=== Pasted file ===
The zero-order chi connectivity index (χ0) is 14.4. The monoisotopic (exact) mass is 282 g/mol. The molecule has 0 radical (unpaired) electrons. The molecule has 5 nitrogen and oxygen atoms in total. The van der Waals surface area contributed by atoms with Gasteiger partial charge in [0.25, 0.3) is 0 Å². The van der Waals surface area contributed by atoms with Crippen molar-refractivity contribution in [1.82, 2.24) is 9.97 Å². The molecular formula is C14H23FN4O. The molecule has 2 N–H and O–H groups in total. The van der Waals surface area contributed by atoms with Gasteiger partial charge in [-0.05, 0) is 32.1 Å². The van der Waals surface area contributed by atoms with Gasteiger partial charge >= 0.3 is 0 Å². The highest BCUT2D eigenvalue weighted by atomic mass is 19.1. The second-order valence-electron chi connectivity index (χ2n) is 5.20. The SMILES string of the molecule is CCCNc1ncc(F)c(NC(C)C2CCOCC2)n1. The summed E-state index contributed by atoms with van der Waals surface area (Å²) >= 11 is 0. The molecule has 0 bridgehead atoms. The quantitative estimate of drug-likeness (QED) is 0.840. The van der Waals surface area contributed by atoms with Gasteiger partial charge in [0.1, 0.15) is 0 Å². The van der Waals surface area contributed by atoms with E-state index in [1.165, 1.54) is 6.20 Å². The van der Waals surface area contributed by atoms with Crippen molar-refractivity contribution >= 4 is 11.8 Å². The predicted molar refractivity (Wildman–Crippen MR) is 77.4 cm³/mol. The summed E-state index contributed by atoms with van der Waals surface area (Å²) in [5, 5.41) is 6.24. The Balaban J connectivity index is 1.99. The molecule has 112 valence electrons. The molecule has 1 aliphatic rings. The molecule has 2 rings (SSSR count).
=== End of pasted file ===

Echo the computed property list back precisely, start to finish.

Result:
The zero-order chi connectivity index (χ0) is 14.4. The monoisotopic (exact) mass is 282 g/mol. The molecule has 0 radical (unpaired) electrons. The molecule has 5 nitrogen and oxygen atoms in total. The van der Waals surface area contributed by atoms with Gasteiger partial charge in [0.25, 0.3) is 0 Å². The van der Waals surface area contributed by atoms with Crippen molar-refractivity contribution in [1.82, 2.24) is 9.97 Å². The molecular formula is C14H23FN4O. The molecule has 2 N–H and O–H groups in total. The van der Waals surface area contributed by atoms with Gasteiger partial charge in [-0.05, 0) is 32.1 Å². The van der Waals surface area contributed by atoms with Gasteiger partial charge >= 0.3 is 0 Å². The highest BCUT2D eigenvalue weighted by atomic mass is 19.1. The second-order valence-electron chi connectivity index (χ2n) is 5.20. The SMILES string of the molecule is CCCNc1ncc(F)c(NC(C)C2CCOCC2)n1. The summed E-state index contributed by atoms with van der Waals surface area (Å²) >= 11 is 0. The molecule has 0 bridgehead atoms. The quantitative estimate of drug-likeness (QED) is 0.840. The van der Waals surface area contributed by atoms with Gasteiger partial charge in [0.1, 0.15) is 0 Å². The van der Waals surface area contributed by atoms with E-state index in [1.165, 1.54) is 6.20 Å². The van der Waals surface area contributed by atoms with Crippen molar-refractivity contribution >= 4 is 11.8 Å². The predicted molar refractivity (Wildman–Crippen MR) is 77.4 cm³/mol. The summed E-state index contributed by atoms with van der Waals surface area (Å²) in [5, 5.41) is 6.24. The Balaban J connectivity index is 1.99. The molecule has 112 valence electrons. The molecule has 1 aliphatic rings. The molecule has 2 rings (SSSR count).